The previous groundwater monitoring system could not detect when erroneous data – the result of errors in original measurement or data entry – were entered into the system, which could distort the resulting analysis. The new system uses statistical methods to identify sudden changes in groundwater levels, which could be categorized as anomalous readings. With the help of this new function, water managers can identify and correct false data entries.
Monitoring is vitally important as it reveals how hydrogeological systems work and supports the development and implementation of groundwater management plans. Without monitoring, the safety and sustainability of water resources cannot be guaranteed. However, to realize its potential, monitoring data must be verified and then displayed in a way that is accessible to the wide range of stakeholders involved in water resources planning, from policymakers to budget holders to project managers.
The dashboard makes this possible. Based on the criteria requested by the user, the dashboard is capable of producing a range of data visualizations. Various search filters enable users to narrow down and compare results based on specific parameters such as provinces, watersheds, wells, water and weather, and to configure prediction timeframes of up to six months.
Secure access for technical analysis
To comply with the location confidentiality regulations, the project collaborated with government officials and the Water Authority and agreed to share anonymized data. The dashboard allows for three levels of access – Administrators, River Basin Authorities, and the Public – to ensure that information is widely accessible, while allowing authorized and technical users to view the data they need.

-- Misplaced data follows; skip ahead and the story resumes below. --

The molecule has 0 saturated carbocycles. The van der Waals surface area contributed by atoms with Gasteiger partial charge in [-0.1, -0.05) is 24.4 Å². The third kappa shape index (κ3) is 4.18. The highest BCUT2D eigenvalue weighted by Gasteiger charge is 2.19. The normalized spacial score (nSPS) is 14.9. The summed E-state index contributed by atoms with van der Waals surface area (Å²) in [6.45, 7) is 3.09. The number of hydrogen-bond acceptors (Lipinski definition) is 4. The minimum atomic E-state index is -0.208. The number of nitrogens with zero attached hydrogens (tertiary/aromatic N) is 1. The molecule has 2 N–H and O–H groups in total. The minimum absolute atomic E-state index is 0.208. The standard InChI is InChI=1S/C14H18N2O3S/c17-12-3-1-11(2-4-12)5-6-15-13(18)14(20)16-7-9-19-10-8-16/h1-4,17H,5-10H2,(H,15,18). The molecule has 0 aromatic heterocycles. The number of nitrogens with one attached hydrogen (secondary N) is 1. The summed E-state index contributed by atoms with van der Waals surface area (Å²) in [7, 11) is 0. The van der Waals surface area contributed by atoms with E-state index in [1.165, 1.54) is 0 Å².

Mongolia prioritizes digital governance
By making the groundwater data accessible, water users and authorities are better equipped to anticipate conflicts in resource use, control water abstraction without restricting industry’s activities, plan water allocation sustainably, and implement management strategies based on the actual available groundwater resources. In 2021, the MET highlighted the groundwater monitoring dashboard as one of their main achievements of the year. Currently, the Water Authority is operating the dashboard and expanding it with additional groundwater data to replicate the approach nationwide.
Open Data at the World Bank
The World Bank has long been a proponent of open access to important data. For the past decade, the World Bank’s Open Data Initiative has provided free, open access to the Bank’s development data and supported countries to launch their own data initiatives. The World Bank Water Data Portal was launched in 2020 to offer a global resource for all water-related open data that enables evidence-based operations. For the first time ever, a curated list of water data from the World Bank and other sources is now available in one place.
The world needs reliable, accurate, and wide-ranging data so that researchers can generate new insights, policymakers can make decisions based on evidence, and citizens can call for action. In Mongolia, the groundwater monitoring dashboard makes an important contribution toward this global goal – not only by making it possible to “see” groundwater, but ensuring it is visible to everyone.